Maps have come a long way. The first map I remember using was from AAA, and it highlighted your route from point A to point B. I can also remember being handed a Rand McNally road atlas at a young age, and my dad telling me, “You need to learn how to read a map.” Well, after rotating the map 90 degrees at a time to make sure the map lined up with the way we were driving – we finally found our destination. Today, we just use Apple Maps, Google Maps, or Waze (yes – which is owned by Google) to get to our destination.
Much like a map used for a road trip, a knowledge map is used to help you see how information and knowledge are flowing (or not flowing) through your organization.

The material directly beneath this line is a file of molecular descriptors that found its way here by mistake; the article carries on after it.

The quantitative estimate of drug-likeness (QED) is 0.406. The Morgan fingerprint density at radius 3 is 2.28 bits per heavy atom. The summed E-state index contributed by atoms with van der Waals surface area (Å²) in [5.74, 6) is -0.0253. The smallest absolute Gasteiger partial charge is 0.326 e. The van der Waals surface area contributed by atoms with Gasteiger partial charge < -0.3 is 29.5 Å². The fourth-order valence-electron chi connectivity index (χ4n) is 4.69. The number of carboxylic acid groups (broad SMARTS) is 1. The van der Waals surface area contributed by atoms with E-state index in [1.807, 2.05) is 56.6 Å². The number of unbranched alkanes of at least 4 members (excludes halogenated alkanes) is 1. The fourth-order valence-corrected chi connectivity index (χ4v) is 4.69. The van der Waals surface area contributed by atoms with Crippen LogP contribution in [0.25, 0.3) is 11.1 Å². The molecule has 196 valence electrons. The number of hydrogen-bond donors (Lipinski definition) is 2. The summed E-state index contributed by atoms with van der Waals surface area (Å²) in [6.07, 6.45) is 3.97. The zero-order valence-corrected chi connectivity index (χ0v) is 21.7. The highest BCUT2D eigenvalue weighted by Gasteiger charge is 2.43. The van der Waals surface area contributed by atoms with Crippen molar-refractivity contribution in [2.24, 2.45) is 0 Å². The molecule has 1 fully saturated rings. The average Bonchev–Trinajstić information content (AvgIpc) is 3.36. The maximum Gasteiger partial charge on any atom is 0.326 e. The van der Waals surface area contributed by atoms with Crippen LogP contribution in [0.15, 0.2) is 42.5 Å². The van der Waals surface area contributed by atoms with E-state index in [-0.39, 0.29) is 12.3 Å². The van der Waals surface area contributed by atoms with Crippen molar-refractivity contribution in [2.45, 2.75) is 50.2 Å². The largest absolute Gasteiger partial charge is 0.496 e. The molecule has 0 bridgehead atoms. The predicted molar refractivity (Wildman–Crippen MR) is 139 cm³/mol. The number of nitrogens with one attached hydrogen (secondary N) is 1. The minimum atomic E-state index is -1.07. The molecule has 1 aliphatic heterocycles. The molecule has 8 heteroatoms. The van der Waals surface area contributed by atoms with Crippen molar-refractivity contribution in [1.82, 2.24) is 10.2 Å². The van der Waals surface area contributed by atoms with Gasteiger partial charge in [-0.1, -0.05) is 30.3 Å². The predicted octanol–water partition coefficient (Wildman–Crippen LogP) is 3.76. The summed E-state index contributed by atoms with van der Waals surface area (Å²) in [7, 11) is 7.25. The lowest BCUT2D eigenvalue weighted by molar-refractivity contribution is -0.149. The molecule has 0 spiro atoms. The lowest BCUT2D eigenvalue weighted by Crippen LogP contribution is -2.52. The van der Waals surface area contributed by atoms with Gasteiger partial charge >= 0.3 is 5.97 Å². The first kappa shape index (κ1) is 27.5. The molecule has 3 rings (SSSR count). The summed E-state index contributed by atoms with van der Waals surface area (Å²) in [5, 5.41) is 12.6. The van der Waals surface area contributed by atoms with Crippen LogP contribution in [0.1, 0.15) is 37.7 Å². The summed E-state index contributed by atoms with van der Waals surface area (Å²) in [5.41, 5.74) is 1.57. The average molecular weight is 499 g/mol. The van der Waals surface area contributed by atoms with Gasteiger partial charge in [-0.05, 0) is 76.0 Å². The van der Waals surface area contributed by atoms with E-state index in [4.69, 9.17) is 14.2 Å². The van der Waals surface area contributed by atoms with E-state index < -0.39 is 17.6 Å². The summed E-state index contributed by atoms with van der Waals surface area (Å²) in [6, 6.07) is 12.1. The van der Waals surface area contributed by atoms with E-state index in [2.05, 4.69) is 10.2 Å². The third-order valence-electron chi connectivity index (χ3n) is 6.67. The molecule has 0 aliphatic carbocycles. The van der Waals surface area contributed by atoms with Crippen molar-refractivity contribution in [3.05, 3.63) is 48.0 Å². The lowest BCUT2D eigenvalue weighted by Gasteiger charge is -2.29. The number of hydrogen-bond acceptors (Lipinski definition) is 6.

I think APQC Chairman of the Board Carla O’Dell said it best…. “knowledge is sticky.” There are individuals in almost every organization that like to stockpile their knowledge because it makes them feel valuable, needed, or important. But in order for organizations to realize their full potential, that knowledge has to flow freely throughout the organization.
Knowledge maps are a fascinating tool that help KM teams and knowledge workers identify where the knowledge is located in the organization, how well it flows, and where knowledge gaps exist within the organization. Typically, knowledge maps align to and support process maps. They are a key tool bridging the gap between knowledge management work and process improvement work. To learn more about this tool, and how it applies to your organization, come visit me April 16-20 at APQC Knowledge Management Conference. We will be hosting a half-day workshop that will bring this tool to life for you, plus many more workshops that will build your expertise with KM approaches like communities of practice, transferring critical knowledge, and more.